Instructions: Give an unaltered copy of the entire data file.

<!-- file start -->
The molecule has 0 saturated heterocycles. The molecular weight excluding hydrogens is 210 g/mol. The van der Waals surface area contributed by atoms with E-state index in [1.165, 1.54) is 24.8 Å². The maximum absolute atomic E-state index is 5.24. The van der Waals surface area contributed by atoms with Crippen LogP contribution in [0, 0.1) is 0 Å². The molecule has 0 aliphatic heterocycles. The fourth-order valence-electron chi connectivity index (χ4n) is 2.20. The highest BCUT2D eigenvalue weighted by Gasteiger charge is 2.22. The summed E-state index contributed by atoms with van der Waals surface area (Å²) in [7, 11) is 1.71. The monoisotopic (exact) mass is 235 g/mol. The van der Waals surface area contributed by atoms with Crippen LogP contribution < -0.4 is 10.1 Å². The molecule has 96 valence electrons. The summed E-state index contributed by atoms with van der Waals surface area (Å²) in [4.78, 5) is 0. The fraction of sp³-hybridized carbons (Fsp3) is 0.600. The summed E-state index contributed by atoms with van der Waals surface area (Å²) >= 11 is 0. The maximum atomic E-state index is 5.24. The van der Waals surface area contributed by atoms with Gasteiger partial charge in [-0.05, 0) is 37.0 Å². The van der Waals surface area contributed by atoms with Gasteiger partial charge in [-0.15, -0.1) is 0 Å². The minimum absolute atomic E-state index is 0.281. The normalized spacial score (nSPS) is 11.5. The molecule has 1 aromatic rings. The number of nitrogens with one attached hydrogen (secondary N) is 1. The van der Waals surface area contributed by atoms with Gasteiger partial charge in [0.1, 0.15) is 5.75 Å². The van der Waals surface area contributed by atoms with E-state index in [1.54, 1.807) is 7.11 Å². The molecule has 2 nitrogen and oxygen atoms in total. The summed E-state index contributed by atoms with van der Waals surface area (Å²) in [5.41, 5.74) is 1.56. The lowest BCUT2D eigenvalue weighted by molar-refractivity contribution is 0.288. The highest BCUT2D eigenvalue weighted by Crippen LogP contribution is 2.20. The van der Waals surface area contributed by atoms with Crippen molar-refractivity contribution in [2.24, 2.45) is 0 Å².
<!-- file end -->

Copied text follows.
The molecule has 0 saturated heterocycles. The molecular weight excluding hydrogens is 210 g/mol. The van der Waals surface area contributed by atoms with E-state index in [1.165, 1.54) is 24.8 Å². The maximum absolute atomic E-state index is 5.24. The van der Waals surface area contributed by atoms with Crippen LogP contribution in [0, 0.1) is 0 Å². The molecule has 0 aliphatic heterocycles. The fourth-order valence-electron chi connectivity index (χ4n) is 2.20. The highest BCUT2D eigenvalue weighted by Gasteiger charge is 2.22. The summed E-state index contributed by atoms with van der Waals surface area (Å²) in [7, 11) is 1.71. The monoisotopic (exact) mass is 235 g/mol. The van der Waals surface area contributed by atoms with Crippen LogP contribution < -0.4 is 10.1 Å². The molecule has 96 valence electrons. The summed E-state index contributed by atoms with van der Waals surface area (Å²) in [4.78, 5) is 0. The fraction of sp³-hybridized carbons (Fsp3) is 0.600. The summed E-state index contributed by atoms with van der Waals surface area (Å²) >= 11 is 0. The maximum atomic E-state index is 5.24. The van der Waals surface area contributed by atoms with Gasteiger partial charge in [-0.05, 0) is 37.0 Å². The van der Waals surface area contributed by atoms with Gasteiger partial charge in [-0.15, -0.1) is 0 Å². The minimum absolute atomic E-state index is 0.281. The normalized spacial score (nSPS) is 11.5. The molecule has 1 aromatic rings. The number of nitrogens with one attached hydrogen (secondary N) is 1. The van der Waals surface area contributed by atoms with Gasteiger partial charge in [0.1, 0.15) is 5.75 Å². The van der Waals surface area contributed by atoms with E-state index in [1.54, 1.807) is 7.11 Å². The molecule has 2 nitrogen and oxygen atoms in total. The summed E-state index contributed by atoms with van der Waals surface area (Å²) in [5.41, 5.74) is 1.56. The lowest BCUT2D eigenvalue weighted by molar-refractivity contribution is 0.288. The highest BCUT2D eigenvalue weighted by Crippen LogP contribution is 2.20. The van der Waals surface area contributed by atoms with Crippen molar-refractivity contribution in [2.24, 2.45) is 0 Å².